Parenting with PTSD: The Impact of Childhood Abuse on Parenting
October 12, 2017 marks the release of Parenting with PTSD, a book for parenting survivors of childhood abuse, their families; as well as, medical, mental health, family support, and direct-care human service providers.
Parenting when you have experienced childhood abuse can feel like walking back into a war zone as a soldier with post traumatic stress disorder (PTSD). There are flashbacks and triggers everywhere, and most parents are completely blindsided by them because no one talks about it.
Over the last two decade, science and research on toxic stress and adverse childhood experiences (ACEs) has shown us that abuse which occurs during childhood interrupts healthy brain and body development. Some children who experience this kind of interference in healthy development will be supported with therapeutic interventions; most will not. However, all survivors of childhood abuse have one thing in common; they grow up, and most become parents. Parenting survivors need support to get through the flashbacks and other post-traumatic stress symptoms they will experience.
As new mothers, editors and contributing authors Dawn Daum (of Northville, NY) and Joyelle Brandt (of Port Moody, BC) both went looking online and on book shelves for something to validate how they were experiencing motherhood, but never found what they needed. What they did find was each other after Daum published an online article describing her struggles with raising her daughter as a survivor of childhood sexual abuse. Brandt contacted Daum after reading the article and asked her if she wanted to create the resource that each of them went looking for.
Despite two time zones and a country between them, Brandt and Daum worked together to talk to other parenting survivors and collect their stories. Through hundreds of emails, texts, and phone conversations Daum and Brandt created the Trigger Points Anthology, now Parenting with PTSD. The decision to revise and re-publish the original anthology is due in part by the overwhelming response from readers, the majority of which carried a diagnosis of PTSD or C-PTSD, but also because the editors have significantly increased their knowledge and awareness of how to best serve, inform, and support parenting survivors.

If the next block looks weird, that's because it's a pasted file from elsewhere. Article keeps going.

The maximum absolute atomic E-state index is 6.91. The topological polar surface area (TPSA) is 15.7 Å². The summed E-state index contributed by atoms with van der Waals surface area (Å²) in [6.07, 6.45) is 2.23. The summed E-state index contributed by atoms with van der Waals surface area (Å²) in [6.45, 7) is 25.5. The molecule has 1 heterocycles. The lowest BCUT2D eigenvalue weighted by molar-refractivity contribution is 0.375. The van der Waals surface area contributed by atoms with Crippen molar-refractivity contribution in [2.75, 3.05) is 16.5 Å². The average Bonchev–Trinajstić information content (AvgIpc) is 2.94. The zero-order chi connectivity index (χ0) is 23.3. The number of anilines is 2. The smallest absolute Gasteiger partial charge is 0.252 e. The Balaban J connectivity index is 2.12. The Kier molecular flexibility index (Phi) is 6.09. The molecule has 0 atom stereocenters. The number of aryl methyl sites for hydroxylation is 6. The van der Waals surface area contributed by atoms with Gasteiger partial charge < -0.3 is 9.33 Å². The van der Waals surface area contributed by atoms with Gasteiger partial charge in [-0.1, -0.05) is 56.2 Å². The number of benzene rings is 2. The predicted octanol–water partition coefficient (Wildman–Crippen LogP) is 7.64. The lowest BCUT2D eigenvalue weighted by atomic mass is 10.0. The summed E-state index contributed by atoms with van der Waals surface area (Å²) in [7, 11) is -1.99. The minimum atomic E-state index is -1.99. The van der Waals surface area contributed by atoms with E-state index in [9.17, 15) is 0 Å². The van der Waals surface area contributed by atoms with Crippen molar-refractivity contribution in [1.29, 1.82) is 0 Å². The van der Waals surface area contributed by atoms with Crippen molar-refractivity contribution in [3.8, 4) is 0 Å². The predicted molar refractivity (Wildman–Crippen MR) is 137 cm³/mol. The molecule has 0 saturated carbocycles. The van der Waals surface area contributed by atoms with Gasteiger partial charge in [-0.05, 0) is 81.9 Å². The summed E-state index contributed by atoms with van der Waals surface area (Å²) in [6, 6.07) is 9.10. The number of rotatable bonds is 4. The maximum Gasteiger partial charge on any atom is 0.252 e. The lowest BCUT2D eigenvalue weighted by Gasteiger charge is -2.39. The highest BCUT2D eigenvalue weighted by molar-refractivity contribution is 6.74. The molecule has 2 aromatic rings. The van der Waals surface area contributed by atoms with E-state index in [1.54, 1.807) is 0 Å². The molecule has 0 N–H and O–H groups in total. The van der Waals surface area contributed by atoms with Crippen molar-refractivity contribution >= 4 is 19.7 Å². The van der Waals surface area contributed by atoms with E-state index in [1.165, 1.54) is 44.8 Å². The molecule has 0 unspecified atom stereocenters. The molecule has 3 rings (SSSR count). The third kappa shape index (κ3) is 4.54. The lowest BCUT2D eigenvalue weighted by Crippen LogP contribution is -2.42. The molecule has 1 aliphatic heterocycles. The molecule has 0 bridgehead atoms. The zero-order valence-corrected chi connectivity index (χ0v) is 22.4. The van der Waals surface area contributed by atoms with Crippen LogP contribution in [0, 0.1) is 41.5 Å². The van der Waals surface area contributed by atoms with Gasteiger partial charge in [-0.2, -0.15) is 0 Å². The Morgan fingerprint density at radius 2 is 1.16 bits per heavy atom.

Each essay included in Parenting with PTSD walks you through not the individual’s abusive experiences, but rather how such experiences have affected the author as a mother or father. Parenting with PTSD has the original content from the first edition including essays written by fathers, a queer woman expecting her first child, mothers from inside and outside of North America, women of different ethnicities, single and married parents. Essays on post-traumatic symptoms not previously discussed, writings by parenting survivors who either provide trauma-informed services or educate those who do, and new tools have all been added.
Parenting with PTSD is a resource intended to help survivors prepare for parenthood, and support those in the throes of working to break the cycle through it.
Whether you are a parent survivor or you provide medical, mental, or social health services to survivors, this book will provide insight into how triggers, flashbacks, and distorted cognitions come into play once a survivor becomes a parent.
Parenting with PTSD will be available in print and digital formats on Amazon beginning October 12, 2017.
Get a closer look at the book by viewing the Parenting with PTSD book trailer.
For more information visit the Parenting with PTSD website.
To contact Dawn Daum or Joyelle Brandt, email at email@example.com.